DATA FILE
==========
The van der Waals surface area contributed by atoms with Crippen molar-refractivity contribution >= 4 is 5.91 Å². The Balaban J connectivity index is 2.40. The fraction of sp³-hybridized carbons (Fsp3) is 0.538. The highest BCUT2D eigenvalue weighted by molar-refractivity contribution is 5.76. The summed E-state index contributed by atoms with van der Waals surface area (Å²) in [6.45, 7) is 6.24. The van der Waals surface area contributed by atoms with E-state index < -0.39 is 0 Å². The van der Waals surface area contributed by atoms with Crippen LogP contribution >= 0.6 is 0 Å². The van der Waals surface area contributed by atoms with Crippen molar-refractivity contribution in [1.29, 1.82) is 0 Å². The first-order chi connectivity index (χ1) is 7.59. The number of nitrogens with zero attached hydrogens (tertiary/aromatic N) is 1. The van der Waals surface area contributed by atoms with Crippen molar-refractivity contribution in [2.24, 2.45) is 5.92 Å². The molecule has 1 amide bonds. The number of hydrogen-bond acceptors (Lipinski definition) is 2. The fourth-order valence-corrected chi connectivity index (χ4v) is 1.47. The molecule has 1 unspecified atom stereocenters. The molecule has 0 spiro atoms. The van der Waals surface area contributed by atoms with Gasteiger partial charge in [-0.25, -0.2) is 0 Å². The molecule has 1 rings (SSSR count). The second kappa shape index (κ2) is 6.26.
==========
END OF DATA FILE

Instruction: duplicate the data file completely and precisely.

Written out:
The van der Waals surface area contributed by atoms with Crippen molar-refractivity contribution >= 4 is 5.91 Å². The Balaban J connectivity index is 2.40. The fraction of sp³-hybridized carbons (Fsp3) is 0.538. The highest BCUT2D eigenvalue weighted by molar-refractivity contribution is 5.76. The summed E-state index contributed by atoms with van der Waals surface area (Å²) in [6.45, 7) is 6.24. The van der Waals surface area contributed by atoms with E-state index < -0.39 is 0 Å². The van der Waals surface area contributed by atoms with Crippen LogP contribution >= 0.6 is 0 Å². The van der Waals surface area contributed by atoms with Crippen molar-refractivity contribution in [1.29, 1.82) is 0 Å². The first-order chi connectivity index (χ1) is 7.59. The number of nitrogens with zero attached hydrogens (tertiary/aromatic N) is 1. The van der Waals surface area contributed by atoms with Crippen molar-refractivity contribution in [2.24, 2.45) is 5.92 Å². The molecule has 1 amide bonds. The number of hydrogen-bond acceptors (Lipinski definition) is 2. The fourth-order valence-corrected chi connectivity index (χ4v) is 1.47. The molecule has 1 unspecified atom stereocenters. The molecule has 0 spiro atoms. The van der Waals surface area contributed by atoms with Gasteiger partial charge in [-0.25, -0.2) is 0 Å². The molecule has 1 rings (SSSR count). The second kappa shape index (κ2) is 6.26.